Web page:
Wallis: Invite the 99ers to church

A church sanctuary for the Occupiers

Jim Wallis

Originally published on Sojourners site.

It’s time to invite the Occupy Movement to church!

And  Thanksgiving is the perfect occasion. Have some of the young protesters —  the “99ers” as they’re becoming known — from this rapidly growing  movement over for a big holiday dinner!

Our faith communities and  organizations should swing their doors wide and greet the Occupiers  with open arms, offering them a feast to say “thank you” for having the  courage to raise the very religious and biblical issue of growing  inequality in our society.

Concentrations of wealth and power,  unfairness in our political process, the loss of opportunity —  especially for the next generation — and the alarming rise of poverty in  the world’s richest nation are all fundamental concerns for people of  faith. So let’s invite the young occupiers into our churches and  ministries for good conversation and a great meal.

If our mayors  and police departments are making the Occupiers feel unwelcome, why  don’t we welcome them to stay on our church property if they need  someplace to go?

Open our church basements and parish halls as  safe places to sleep — shelter and sanctuary as cold weather descends  upon many of our cities.

It’s time both to embrace and engage  this hopeful movement of young people who are articulating the  underlying but often unexpressed feelings of a nation which, by a  three-quarters majority, believes, with the protesters, that the  economic structure of the country has become unfair and skewed to  benefit the most wealthy.

These are gospel issues, and are therefore the business of the churches.

So  let’s invite them to our Thanksgiving dinners all across the country,  and have “table fellowship,” because that’s what church people do!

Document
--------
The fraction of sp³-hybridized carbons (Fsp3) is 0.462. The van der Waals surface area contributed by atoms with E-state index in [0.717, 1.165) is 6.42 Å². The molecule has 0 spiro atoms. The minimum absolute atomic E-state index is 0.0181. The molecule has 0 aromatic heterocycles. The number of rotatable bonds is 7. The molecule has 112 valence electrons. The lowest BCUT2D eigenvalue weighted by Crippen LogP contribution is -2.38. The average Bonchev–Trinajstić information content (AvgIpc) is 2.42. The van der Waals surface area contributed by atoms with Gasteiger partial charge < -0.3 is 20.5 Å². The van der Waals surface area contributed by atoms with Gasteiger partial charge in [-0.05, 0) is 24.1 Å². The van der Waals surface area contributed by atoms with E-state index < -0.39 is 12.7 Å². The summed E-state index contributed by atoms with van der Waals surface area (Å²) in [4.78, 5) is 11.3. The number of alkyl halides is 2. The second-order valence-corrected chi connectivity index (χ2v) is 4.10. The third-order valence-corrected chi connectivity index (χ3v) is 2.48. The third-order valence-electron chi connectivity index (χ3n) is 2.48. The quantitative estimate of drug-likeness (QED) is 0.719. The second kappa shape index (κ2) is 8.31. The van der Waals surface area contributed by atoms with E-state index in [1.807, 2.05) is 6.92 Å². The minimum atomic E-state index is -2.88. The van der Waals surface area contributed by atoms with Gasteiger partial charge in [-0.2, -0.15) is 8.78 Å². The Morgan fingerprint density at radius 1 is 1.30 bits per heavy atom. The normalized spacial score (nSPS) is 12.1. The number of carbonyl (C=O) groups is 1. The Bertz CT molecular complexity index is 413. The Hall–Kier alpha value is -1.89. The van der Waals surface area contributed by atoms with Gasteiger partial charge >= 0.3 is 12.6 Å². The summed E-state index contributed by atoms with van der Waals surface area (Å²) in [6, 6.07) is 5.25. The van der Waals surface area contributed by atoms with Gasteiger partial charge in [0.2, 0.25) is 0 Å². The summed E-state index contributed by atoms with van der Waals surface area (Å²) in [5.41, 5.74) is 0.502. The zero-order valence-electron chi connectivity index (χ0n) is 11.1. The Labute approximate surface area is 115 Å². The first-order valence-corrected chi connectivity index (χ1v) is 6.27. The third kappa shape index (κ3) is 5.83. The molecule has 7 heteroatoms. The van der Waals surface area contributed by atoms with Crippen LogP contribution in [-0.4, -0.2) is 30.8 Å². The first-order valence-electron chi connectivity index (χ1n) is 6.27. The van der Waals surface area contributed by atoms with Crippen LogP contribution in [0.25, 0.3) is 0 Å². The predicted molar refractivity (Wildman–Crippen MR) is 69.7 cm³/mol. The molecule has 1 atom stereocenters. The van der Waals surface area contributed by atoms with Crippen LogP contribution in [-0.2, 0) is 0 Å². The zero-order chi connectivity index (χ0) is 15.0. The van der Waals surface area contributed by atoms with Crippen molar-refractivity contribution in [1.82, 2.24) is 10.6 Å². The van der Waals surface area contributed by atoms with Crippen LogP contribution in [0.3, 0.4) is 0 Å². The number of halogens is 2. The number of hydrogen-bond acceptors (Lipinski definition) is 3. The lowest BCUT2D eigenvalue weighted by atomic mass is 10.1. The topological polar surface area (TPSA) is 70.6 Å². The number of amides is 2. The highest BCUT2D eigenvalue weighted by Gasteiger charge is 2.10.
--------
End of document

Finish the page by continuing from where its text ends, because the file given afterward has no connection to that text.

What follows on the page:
Bring  them in out of the cold, and offer them the appreciation and warm  hospitality of a thankful faith community. I’d imagine they must be  tired of pizza by now and a turkey — or vegetarian — dinner with all the  fixings is likely to attract a crowd (with vegan versions available, of  course).

New York City’s Mayor Michael Bloomberg said he  “takes full responsibility” for unleashing hundreds of his police in a  highly militarized early Monday morning raid that evicted the young  people encamped in Zuccotti Park. So let’s give him that responsibility.

Bloomberg  is the poster child for the “1 percent.” He is the archetypal wealthy  man who bought political power, and the uprising in his city to challenge  what he himself stands for has made the mayor uncomfortable about the  protests since the beginning.

That the protests in New York  became the flagship of a global movement must be personally embarrassing  for Bloomberg, and his clear signal that this movement for economic  equity is not welcome in his city likely now will be mimicked by mayors  and police chiefs around the country.

The Occupiers in New York  already have returned to Zuccotti Park, but tensions and perpetual  conflicts between their movement and city administrators and police will  likely become the status quo dynamic in New York and across the nation.

The  Occupy movement needs a sanctuary. And what better safe and welcome  place could these young people find than with communities of faith?

As  we provide that safe sanctuary for a new generation of protesters who  dream of a better world, let us also engage them in the spirituality of  the change they seek.

My experience with the young protesters in  several cities suggests that they are open to that kind of conversation.  Many have been studying other social movements where faith,  spirituality, and moral sensibilities played a central role.

Jesus  is a popular guy among the thousands of Occupy sites around the world,  and faith is a lively topic — even if religion is suspect as an  institution of an unjust society.

So as the young protesters are made  to feel unwelcome by the municipal authorities in cities around the  country, let us make them feel very genuinely welcomed in our faith  communities.

This could be a great opportunity for hospitality, for  ministry, for solidarity, for faith conversation and, yes, for prophetic  witness as churches and people of faith speak up for the economic  justice that is at the heart of biblical faith and is an integral part  of the gospel.

It’s also a way to connect the generations in the  context of a community for people of all ages. Because all social  movements inevitably generate tension and even outright conflict, they  need safe space, places to rest and rejuvenate. They need sanctuary.

Offering that sanctuary to the Occupiers — at our tables, on our  property, in our parish halls and church basements, and in our  sanctuaries for the quiet prayer and reflection that every movement  needs to sustain itself — could be the beginning of a powerful  relationship between the faith community and the leaders of an emerging  generation that is so clearly and passionately committed to creating a  better world.